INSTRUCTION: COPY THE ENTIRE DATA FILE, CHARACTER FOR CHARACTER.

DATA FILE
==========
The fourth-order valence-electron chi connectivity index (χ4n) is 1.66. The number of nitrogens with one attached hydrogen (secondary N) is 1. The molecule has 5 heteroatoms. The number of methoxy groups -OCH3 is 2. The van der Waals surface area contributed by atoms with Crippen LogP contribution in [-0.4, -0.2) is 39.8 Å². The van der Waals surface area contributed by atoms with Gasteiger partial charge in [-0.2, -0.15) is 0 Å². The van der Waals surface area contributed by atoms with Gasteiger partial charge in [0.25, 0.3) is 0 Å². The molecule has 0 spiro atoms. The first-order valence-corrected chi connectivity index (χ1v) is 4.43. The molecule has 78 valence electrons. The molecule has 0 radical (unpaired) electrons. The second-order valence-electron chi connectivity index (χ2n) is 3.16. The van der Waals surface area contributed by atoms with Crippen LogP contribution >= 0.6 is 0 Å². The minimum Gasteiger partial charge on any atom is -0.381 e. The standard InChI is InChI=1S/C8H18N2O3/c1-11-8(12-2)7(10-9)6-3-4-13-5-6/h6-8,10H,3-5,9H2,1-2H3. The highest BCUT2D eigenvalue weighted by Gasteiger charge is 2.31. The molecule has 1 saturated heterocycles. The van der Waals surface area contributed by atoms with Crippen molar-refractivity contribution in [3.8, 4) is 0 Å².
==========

The fourth-order valence-electron chi connectivity index (χ4n) is 1.66. The number of nitrogens with one attached hydrogen (secondary N) is 1. The molecule has 5 heteroatoms. The number of methoxy groups -OCH3 is 2. The van der Waals surface area contributed by atoms with Crippen LogP contribution in [-0.4, -0.2) is 39.8 Å². The van der Waals surface area contributed by atoms with Gasteiger partial charge in [-0.2, -0.15) is 0 Å². The van der Waals surface area contributed by atoms with Gasteiger partial charge in [0.25, 0.3) is 0 Å². The molecule has 0 spiro atoms. The first-order valence-corrected chi connectivity index (χ1v) is 4.43. The molecule has 78 valence electrons. The molecule has 0 radical (unpaired) electrons. The second-order valence-electron chi connectivity index (χ2n) is 3.16. The van der Waals surface area contributed by atoms with Crippen LogP contribution >= 0.6 is 0 Å². The minimum Gasteiger partial charge on any atom is -0.381 e. The standard InChI is InChI=1S/C8H18N2O3/c1-11-8(12-2)7(10-9)6-3-4-13-5-6/h6-8,10H,3-5,9H2,1-2H3. The highest BCUT2D eigenvalue weighted by Gasteiger charge is 2.31. The molecule has 1 saturated heterocycles. The van der Waals surface area contributed by atoms with Crippen molar-refractivity contribution in [3.8, 4) is 0 Å².